Some files and information should not be stored in version control systems such as git. Which are they, what should we do with them instead, and how can we avoid mistakes?
Examples of files that do not belong in a version control system are (unencrypted) files containing API credentials, keys, and anything else that is supposed to stay secret.
Over the course of a project's lifetime many people might get access to the source code. This makes the source code an unsafe place to keep secrets.
Another aspect is that some secrets change, such as credentials. This is easier to do if the secrets are stored separate from the source code. If we had them in a distributed source control system it would be more work to change them for all active versions of the software. It would also require a new release and deploy.
Loose secrets and files that contain secrets are usually made available to the applications through environment variables, or a shared data source such as a secret store. The environment variables can be set by the software responsible for deploying, starting and stopping the applications. An example of a secret store is Vault .
Secrets, in practice
In practice, we are likely to find that both methods are used to make secrets available. The URI of the secret store could be stored in the application database. To get that information we need to connect to the application database first. We can't connect to a database to get the database password from the database. Thus, the database connection details may be passed through environment variables, or the deployment software may write them to a file on the application server.
Files that are the result of build steps, such as output from
generators and compilers, should not be added to a source control
management system. These are not source files.
Any changes made to them will be overwritten the next time the build is run.
Another example is files created by runtime environments, such as the
directory which is created when a Python program is run.
An exception, generated interfaces
As far as I know there is only one type of exception to the rule. Generating a SOAP interface from a local WSDL file during every build is a waste of resources. It can be an acceptable solution to generate it once and add the output to the project source files. An alternative to adding the output to version control is to package it as an artifact (dependency) and add it to the organization's private artifact repository.
An example of other more mundane files is the .DS_Store file. This is a MacOS file for storing details of how a directory needs to be shown on the desktop. It is unrelated to the project.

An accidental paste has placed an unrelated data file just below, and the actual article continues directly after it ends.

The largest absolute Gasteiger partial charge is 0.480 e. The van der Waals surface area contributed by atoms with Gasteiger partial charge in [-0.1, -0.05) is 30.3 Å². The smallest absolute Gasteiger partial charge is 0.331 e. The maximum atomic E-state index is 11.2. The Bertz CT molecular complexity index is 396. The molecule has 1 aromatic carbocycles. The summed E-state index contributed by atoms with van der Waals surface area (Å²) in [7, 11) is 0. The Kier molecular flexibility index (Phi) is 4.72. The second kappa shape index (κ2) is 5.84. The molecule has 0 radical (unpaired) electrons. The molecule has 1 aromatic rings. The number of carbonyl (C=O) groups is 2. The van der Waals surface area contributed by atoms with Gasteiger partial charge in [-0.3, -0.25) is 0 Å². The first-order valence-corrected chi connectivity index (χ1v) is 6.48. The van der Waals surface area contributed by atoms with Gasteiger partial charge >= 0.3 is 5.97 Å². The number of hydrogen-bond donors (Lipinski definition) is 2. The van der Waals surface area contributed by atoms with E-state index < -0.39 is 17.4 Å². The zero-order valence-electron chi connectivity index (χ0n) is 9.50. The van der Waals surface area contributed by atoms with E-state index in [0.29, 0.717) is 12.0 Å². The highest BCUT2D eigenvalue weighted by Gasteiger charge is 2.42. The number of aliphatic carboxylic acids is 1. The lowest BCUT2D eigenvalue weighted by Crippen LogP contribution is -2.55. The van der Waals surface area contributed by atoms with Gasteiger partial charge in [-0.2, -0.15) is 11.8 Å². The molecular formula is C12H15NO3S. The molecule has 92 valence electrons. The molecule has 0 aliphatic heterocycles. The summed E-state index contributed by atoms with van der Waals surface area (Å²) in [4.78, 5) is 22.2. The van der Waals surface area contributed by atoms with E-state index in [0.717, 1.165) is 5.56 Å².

IDE files such as
directories should also not be added. These contain
the developer's personal settings and preferences.
Occasionally we may share them to help a new colleague get up and running, but it is not
part of the project source code.
What about backups?
There is no need to store several versions of the file next to each other in the project directory. The version control system controls file versioning. The previous version of the file is the backup.
Database backups don't belong in the source control system. They belong on a properly secured storage server.
What about documentation?
Personally I feel that some level of documentation can be good to add. This includes instructions about development dependencies, local development setup, and documents concerning integration with external APIs. Having this type of information close at hand can be very helpful to developers.
How to avoid adding secrets to version control
This is a problem that probably does not have a full technical solution. Awareness is key.
There are projects such as git-secrets that try to solve this. Personally I have not used git-secrets or similar tools. Secrets detection is tricky to automate and won't be fool-proof. I imagine that they can detect secrets that they already know; common secrets such as AWS related credentials. Secrets specific to your software on the other hand, I expect to be difficult to detect. The creators of the tool are not familiar with them.
How to avoid adding unwanted files to Git
Git has a special file, the .gitignore file. This can be used to specify a list of files that should not be added to the source control system. The file itself is always added to the source control system, that way every developer can benefit from it.
This file is easy to create.
Here is an example
file for a website project generated with Pelican.
The developers are using a MacOS computer and the IntelliJ IDEA development environment.
.DS_Store *.iml .idea generated/ pelican/output/ pelican/__pycache__/
As we can see, we ask Git to ignore the MacOS-specific file, the IDEA specific files and directories, and the output directories.